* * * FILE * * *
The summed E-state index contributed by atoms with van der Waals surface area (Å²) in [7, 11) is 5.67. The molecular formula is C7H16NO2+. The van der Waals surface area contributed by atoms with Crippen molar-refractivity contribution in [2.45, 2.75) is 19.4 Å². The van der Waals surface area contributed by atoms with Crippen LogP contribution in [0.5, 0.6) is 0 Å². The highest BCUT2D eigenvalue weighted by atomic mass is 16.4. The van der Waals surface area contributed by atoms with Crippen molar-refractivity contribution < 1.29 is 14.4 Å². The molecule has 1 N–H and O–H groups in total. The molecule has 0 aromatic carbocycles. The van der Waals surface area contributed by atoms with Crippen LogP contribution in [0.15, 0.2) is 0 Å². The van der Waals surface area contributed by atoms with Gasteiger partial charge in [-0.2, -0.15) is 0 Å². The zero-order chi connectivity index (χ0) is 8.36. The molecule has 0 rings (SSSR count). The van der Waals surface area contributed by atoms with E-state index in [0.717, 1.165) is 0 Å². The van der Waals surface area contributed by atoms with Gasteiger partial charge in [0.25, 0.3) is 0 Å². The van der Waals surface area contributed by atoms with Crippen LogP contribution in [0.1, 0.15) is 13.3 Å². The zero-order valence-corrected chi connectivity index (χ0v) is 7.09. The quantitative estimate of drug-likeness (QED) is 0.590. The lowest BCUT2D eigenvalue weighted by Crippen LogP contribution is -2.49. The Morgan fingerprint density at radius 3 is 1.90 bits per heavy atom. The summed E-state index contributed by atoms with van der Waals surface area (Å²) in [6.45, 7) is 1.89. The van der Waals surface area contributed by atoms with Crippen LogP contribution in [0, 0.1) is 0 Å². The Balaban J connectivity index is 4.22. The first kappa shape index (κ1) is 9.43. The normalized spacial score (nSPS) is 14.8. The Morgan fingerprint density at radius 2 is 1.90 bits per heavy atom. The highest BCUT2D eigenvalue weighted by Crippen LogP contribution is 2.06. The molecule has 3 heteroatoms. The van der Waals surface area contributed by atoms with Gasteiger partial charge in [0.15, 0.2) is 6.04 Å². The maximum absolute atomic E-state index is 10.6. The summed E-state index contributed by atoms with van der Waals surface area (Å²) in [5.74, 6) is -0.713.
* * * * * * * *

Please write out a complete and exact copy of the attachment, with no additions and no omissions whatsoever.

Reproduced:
The summed E-state index contributed by atoms with van der Waals surface area (Å²) in [7, 11) is 5.67. The molecular formula is C7H16NO2+. The van der Waals surface area contributed by atoms with Crippen molar-refractivity contribution in [2.45, 2.75) is 19.4 Å². The van der Waals surface area contributed by atoms with Crippen LogP contribution in [0.5, 0.6) is 0 Å². The highest BCUT2D eigenvalue weighted by atomic mass is 16.4. The van der Waals surface area contributed by atoms with Crippen molar-refractivity contribution < 1.29 is 14.4 Å². The molecule has 1 N–H and O–H groups in total. The molecule has 0 aromatic carbocycles. The van der Waals surface area contributed by atoms with Crippen LogP contribution in [0.15, 0.2) is 0 Å². The van der Waals surface area contributed by atoms with Gasteiger partial charge in [-0.2, -0.15) is 0 Å². The zero-order chi connectivity index (χ0) is 8.36. The molecule has 0 rings (SSSR count). The van der Waals surface area contributed by atoms with E-state index in [0.717, 1.165) is 0 Å². The van der Waals surface area contributed by atoms with Gasteiger partial charge in [0.25, 0.3) is 0 Å². The van der Waals surface area contributed by atoms with Crippen LogP contribution in [0.1, 0.15) is 13.3 Å². The zero-order valence-corrected chi connectivity index (χ0v) is 7.09. The quantitative estimate of drug-likeness (QED) is 0.590. The lowest BCUT2D eigenvalue weighted by Crippen LogP contribution is -2.49. The Morgan fingerprint density at radius 3 is 1.90 bits per heavy atom. The summed E-state index contributed by atoms with van der Waals surface area (Å²) in [6.45, 7) is 1.89. The van der Waals surface area contributed by atoms with Crippen LogP contribution in [0, 0.1) is 0 Å². The Balaban J connectivity index is 4.22. The first kappa shape index (κ1) is 9.43. The normalized spacial score (nSPS) is 14.8. The Morgan fingerprint density at radius 2 is 1.90 bits per heavy atom. The highest BCUT2D eigenvalue weighted by Crippen LogP contribution is 2.06. The molecule has 3 heteroatoms. The van der Waals surface area contributed by atoms with Gasteiger partial charge in [0.15, 0.2) is 6.04 Å². The maximum absolute atomic E-state index is 10.6. The summed E-state index contributed by atoms with van der Waals surface area (Å²) in [5.74, 6) is -0.713.